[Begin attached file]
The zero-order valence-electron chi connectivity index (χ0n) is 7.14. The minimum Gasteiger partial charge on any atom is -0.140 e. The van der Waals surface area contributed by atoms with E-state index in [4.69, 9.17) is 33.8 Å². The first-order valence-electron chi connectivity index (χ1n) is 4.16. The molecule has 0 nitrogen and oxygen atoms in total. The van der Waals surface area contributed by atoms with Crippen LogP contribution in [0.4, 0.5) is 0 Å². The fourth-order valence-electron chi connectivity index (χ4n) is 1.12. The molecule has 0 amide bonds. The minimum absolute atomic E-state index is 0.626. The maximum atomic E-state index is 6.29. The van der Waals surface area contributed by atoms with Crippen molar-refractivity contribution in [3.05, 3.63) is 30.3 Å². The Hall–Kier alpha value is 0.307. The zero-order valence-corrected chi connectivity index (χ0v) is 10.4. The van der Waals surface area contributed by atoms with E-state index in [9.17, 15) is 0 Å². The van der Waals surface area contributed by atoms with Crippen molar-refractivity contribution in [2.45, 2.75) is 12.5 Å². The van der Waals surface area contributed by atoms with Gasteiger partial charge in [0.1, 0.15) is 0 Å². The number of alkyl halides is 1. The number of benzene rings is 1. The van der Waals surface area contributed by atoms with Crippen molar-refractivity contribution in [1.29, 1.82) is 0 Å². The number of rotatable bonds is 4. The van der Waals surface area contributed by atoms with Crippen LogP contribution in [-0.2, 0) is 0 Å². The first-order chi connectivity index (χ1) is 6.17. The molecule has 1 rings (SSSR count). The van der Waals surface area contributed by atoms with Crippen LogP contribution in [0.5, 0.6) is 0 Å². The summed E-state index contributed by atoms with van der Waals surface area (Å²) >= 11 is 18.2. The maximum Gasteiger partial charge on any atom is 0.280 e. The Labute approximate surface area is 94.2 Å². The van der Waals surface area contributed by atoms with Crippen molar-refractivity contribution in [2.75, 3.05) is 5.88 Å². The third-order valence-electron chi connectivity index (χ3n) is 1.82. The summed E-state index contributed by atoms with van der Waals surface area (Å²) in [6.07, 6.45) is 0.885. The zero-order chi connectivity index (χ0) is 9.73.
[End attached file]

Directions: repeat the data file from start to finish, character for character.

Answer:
The zero-order valence-electron chi connectivity index (χ0n) is 7.14. The minimum Gasteiger partial charge on any atom is -0.140 e. The van der Waals surface area contributed by atoms with E-state index in [4.69, 9.17) is 33.8 Å². The first-order valence-electron chi connectivity index (χ1n) is 4.16. The molecule has 0 nitrogen and oxygen atoms in total. The van der Waals surface area contributed by atoms with Crippen LogP contribution in [0.4, 0.5) is 0 Å². The fourth-order valence-electron chi connectivity index (χ4n) is 1.12. The molecule has 0 amide bonds. The minimum absolute atomic E-state index is 0.626. The maximum atomic E-state index is 6.29. The van der Waals surface area contributed by atoms with Crippen molar-refractivity contribution in [3.05, 3.63) is 30.3 Å². The Hall–Kier alpha value is 0.307. The zero-order valence-corrected chi connectivity index (χ0v) is 10.4. The van der Waals surface area contributed by atoms with E-state index in [9.17, 15) is 0 Å². The van der Waals surface area contributed by atoms with Crippen molar-refractivity contribution in [2.45, 2.75) is 12.5 Å². The van der Waals surface area contributed by atoms with Gasteiger partial charge in [0.1, 0.15) is 0 Å². The number of alkyl halides is 1. The number of benzene rings is 1. The van der Waals surface area contributed by atoms with Crippen molar-refractivity contribution in [1.29, 1.82) is 0 Å². The number of rotatable bonds is 4. The van der Waals surface area contributed by atoms with Crippen LogP contribution in [-0.2, 0) is 0 Å². The first-order chi connectivity index (χ1) is 6.17. The molecule has 1 rings (SSSR count). The van der Waals surface area contributed by atoms with Crippen LogP contribution in [0.5, 0.6) is 0 Å². The summed E-state index contributed by atoms with van der Waals surface area (Å²) >= 11 is 18.2. The maximum Gasteiger partial charge on any atom is 0.280 e. The Labute approximate surface area is 94.2 Å². The van der Waals surface area contributed by atoms with Crippen molar-refractivity contribution in [2.75, 3.05) is 5.88 Å². The third-order valence-electron chi connectivity index (χ3n) is 1.82. The summed E-state index contributed by atoms with van der Waals surface area (Å²) in [6.07, 6.45) is 0.885. The zero-order chi connectivity index (χ0) is 9.73.